Nesyamun - The Leeds Mummy

Contributed by Leeds Museums and Galleries

The beautifully decorated coffin of Nesyamun, The Leeds Mummy. © Leeds Museums & Galleries

The name Nesyamun means "The one belonging to the God Amun" and would have been a very popular name at the time.From the inscriptions on Nesyamun's coffin and the objects left with him, we can say much about his life. We know from a leather ornament in his bandages that he died in the reign of Ramesses XI, who ruled Egypt 1113-1085 BC. Nesyamun was a priest at the temple of Amun in the Karnak complex at Thebes (modern day Luxor).Nesyamun was a 'waab priest', which meant he had reached a certain level of purification and was therefore permitted to approach the statue of Amun in the most sacred inner sanctum of the temple.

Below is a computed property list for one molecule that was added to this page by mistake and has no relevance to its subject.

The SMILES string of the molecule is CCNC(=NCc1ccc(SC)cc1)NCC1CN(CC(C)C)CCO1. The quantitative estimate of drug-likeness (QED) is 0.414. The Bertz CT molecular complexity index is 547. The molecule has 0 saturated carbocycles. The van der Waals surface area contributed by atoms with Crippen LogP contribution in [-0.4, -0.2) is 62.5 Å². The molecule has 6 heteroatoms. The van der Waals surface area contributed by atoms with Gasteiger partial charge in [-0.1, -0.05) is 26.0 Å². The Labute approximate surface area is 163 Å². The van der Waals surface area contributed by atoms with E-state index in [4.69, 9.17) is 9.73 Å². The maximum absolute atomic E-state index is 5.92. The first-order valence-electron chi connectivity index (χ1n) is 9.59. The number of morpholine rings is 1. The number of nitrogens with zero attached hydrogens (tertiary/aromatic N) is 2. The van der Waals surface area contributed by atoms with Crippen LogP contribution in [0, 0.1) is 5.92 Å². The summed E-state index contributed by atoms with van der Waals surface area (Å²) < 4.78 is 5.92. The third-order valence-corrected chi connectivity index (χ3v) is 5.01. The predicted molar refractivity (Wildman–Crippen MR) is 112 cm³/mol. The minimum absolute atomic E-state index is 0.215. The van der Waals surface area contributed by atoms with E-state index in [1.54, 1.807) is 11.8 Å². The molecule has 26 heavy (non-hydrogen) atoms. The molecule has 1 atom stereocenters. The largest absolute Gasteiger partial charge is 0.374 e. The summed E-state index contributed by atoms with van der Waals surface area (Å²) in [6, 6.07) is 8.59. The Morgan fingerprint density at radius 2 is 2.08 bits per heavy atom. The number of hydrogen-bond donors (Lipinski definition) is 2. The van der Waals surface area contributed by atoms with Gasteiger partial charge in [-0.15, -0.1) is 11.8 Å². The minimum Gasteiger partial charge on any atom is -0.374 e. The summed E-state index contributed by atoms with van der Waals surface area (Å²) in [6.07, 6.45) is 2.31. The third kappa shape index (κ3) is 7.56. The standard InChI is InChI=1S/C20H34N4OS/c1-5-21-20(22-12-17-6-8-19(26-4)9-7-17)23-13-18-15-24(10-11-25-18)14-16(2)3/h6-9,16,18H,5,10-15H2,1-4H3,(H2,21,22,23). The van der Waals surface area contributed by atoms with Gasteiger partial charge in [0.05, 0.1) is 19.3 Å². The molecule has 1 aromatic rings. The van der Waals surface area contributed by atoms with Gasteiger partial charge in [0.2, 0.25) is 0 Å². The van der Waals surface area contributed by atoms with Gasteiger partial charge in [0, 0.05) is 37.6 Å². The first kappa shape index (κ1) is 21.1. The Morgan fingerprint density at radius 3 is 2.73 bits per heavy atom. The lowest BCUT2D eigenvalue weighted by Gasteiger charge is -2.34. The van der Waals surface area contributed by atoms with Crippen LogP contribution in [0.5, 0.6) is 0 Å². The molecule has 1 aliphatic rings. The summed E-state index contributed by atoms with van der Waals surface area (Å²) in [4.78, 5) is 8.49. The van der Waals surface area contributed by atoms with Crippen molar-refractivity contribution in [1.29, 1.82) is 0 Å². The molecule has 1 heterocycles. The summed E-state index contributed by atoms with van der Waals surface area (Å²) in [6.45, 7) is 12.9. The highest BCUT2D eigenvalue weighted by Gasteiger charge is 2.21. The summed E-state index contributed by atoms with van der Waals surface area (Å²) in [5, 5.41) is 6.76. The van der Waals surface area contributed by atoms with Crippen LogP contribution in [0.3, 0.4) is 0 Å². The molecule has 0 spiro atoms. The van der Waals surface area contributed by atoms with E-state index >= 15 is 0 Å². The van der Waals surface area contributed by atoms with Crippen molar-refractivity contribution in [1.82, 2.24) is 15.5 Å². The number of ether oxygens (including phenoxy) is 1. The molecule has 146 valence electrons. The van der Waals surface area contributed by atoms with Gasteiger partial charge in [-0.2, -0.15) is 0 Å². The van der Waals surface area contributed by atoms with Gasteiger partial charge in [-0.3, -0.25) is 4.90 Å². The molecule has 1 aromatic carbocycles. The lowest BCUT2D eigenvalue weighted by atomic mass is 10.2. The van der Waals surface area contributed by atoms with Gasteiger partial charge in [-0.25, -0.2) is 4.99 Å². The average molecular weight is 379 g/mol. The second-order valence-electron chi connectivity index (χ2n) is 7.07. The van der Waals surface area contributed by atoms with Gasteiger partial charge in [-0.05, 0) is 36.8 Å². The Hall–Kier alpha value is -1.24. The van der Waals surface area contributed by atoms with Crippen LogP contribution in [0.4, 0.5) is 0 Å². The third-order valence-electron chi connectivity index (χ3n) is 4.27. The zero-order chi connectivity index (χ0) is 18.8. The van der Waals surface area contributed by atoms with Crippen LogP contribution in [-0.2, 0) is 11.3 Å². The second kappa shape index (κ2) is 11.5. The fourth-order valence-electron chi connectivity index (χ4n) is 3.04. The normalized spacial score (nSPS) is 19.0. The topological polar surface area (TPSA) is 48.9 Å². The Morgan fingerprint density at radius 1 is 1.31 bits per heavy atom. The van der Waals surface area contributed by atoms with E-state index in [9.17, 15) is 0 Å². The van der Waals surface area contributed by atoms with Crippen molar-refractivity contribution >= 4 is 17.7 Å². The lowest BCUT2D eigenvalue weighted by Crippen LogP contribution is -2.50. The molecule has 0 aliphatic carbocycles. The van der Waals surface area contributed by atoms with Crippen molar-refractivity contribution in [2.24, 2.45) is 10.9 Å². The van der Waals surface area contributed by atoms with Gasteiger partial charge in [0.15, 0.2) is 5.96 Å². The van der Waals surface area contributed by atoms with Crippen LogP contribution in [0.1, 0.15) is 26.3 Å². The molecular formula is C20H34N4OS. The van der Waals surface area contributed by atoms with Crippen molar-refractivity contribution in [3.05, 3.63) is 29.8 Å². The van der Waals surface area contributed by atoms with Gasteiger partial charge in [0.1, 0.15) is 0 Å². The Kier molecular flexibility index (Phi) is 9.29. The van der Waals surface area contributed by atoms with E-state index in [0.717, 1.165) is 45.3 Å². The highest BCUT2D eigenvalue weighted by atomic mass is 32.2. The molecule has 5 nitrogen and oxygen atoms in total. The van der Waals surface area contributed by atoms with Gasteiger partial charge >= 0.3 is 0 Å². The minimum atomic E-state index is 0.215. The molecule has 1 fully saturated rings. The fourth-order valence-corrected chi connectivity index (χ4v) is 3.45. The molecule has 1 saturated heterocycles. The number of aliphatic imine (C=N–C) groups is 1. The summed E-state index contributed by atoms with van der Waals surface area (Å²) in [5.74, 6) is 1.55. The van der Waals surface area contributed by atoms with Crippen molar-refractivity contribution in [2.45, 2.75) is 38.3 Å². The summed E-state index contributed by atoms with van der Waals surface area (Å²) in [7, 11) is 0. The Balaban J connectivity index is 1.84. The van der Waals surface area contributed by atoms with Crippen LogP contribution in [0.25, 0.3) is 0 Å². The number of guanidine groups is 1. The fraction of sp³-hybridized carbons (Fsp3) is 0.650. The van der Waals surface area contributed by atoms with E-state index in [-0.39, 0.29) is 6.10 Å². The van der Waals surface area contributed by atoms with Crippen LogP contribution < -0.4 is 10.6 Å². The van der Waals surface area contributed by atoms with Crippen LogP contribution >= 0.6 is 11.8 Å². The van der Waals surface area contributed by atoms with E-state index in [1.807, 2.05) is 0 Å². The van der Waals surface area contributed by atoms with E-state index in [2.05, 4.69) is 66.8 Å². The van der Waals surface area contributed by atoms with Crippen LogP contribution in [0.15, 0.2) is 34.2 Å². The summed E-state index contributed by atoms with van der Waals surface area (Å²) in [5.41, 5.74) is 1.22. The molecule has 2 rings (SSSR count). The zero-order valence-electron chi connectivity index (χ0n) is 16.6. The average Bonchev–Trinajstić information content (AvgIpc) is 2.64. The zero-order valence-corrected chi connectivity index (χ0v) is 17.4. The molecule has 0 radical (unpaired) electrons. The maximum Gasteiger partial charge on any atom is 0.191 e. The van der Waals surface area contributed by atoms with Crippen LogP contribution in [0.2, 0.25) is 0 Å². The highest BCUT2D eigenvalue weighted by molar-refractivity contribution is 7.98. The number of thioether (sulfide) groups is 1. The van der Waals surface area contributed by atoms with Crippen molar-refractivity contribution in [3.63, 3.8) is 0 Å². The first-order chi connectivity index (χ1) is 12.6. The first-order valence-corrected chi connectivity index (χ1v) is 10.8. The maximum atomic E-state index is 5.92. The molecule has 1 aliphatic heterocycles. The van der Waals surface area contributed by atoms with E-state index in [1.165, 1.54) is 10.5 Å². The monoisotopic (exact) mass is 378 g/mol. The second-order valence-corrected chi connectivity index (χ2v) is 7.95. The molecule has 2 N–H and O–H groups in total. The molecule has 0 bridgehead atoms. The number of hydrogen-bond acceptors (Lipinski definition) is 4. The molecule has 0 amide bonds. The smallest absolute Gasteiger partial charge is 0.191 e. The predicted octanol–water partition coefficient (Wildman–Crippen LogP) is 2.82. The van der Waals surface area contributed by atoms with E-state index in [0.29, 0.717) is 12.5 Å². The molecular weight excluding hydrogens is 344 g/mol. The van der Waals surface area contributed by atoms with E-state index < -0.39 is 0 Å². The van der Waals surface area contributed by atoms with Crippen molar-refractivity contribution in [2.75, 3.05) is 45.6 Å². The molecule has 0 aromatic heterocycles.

Nesyamun is very important as the only Mummy to have been dated to this period, as well as explaining Egyptian culture. His coffin gives an insight into his daily life and his beliefs and scientific analysis of his remains has contributed to a greater understanding of ancient Egypt. Nesyamun's place in our history of the world is as someone who has passed through it, but who continues to have his name remembered by people today.

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1130-1080 BC, 20th Dynasty Egypt


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